Titian flattered him, painted his portrait, and presented him with his works. From all corners of Italy, pictures, designs, bas-reliefs, medallions, bronzes, antique marbles, majolica plates, cameos and precious vases flowed to him in a constant stream. When his palace became crowded to the point where there was no room for more, he would share his artistic loot with the lords and princes who had merited his good graces. As he himself said, “The poet distributed to kings the crumbs of his table.” 

From vanity as much as from love of the beautiful, Aretino for some time had deplored the fact that he had in his museum not a single work of Michelangelo. Employing as intermediaries his friends, Benvenuto Cellini and Biogo Vasari, he, on a number of occasions, had given Michelangelo to understand that his turn had come, but the latter did not deign to respond. Then the writer resolved to hurl the gauntlet himself. In 1537, he addressed to Buonarotti one of his celebrated letters, thousands of copies of which were spread over Italy.

He began by praising the great artist; then he explained to him what were the qualities in his talent, which he, Aretino, prized the most. The essential passage of the letter commenced with this apostrophe:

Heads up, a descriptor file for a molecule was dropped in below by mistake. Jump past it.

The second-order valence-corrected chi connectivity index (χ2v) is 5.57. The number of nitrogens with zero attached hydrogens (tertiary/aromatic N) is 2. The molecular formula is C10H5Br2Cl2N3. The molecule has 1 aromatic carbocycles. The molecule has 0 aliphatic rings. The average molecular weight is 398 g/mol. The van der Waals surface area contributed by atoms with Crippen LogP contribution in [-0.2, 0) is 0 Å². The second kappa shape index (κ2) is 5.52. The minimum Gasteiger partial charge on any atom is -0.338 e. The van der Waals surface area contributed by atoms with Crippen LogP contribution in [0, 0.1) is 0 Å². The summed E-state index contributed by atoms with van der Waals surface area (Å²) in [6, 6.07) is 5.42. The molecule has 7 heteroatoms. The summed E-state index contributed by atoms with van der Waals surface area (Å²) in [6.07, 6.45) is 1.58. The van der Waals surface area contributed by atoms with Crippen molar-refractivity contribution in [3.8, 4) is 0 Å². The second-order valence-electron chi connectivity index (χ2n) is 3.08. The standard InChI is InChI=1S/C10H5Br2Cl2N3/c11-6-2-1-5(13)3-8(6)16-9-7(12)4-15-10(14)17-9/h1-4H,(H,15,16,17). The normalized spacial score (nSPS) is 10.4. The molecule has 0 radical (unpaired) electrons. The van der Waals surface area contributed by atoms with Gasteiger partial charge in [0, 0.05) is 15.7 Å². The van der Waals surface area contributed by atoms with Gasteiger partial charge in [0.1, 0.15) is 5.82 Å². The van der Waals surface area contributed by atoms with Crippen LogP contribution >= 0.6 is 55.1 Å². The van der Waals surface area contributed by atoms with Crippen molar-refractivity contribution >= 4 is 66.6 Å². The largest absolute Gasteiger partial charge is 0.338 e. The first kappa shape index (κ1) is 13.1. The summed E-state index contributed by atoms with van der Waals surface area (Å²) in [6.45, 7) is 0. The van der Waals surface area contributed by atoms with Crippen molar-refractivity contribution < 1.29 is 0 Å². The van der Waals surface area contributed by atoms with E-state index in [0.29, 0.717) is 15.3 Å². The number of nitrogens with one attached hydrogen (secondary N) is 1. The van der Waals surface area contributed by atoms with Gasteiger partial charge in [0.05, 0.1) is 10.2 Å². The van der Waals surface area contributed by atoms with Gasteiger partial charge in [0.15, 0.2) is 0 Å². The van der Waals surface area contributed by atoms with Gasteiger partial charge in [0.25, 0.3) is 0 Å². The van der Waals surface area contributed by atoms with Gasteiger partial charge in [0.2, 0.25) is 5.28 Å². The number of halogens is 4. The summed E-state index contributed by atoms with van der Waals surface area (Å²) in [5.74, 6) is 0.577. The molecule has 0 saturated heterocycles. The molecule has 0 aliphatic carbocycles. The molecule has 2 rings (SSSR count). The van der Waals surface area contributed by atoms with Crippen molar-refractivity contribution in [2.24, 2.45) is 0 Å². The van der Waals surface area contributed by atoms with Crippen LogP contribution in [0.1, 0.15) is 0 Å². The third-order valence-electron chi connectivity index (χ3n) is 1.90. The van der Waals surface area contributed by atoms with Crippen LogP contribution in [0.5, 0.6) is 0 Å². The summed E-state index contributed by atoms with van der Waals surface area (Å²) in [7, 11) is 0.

And so I, whose praise or criticism is so powerful that the glory or dishonor of men depends on me alone, but who am, nevertheless of little worth and in myself nothing, I salute 294 Your Grace, a thing which I should not have dared to do if my name had not acquired some renown, due to the respect which it inspires in the greatest princes of our century. But in the presence of Michelangelo, there is nothing to do but to admire. There are in the world many kings; there is but a single Michelangelo; and he by his glory has eclipsed Phidias, Appele, and Vitruvius.

The letter continued in this tone until it came to the question of the Last Judgment. Here Aretino gave advice to the artist and attempted to teach him how he ought to paint. He concluded by making renewed offers of service, proposing to glorify Michelangelo’s name.

Buonarrotti replied to him with a word that was polished and laconic, in which irony could be perceived, hidden under excessive compliments.

Aretino preferred not to remark the irony, and, in a new letter, solicited a souvenir, even if it was but a little drawing, one of those which the artist was in the habit of tossing into the fire.

Michelangelo did not reply, and for five years Aretino left him in peace.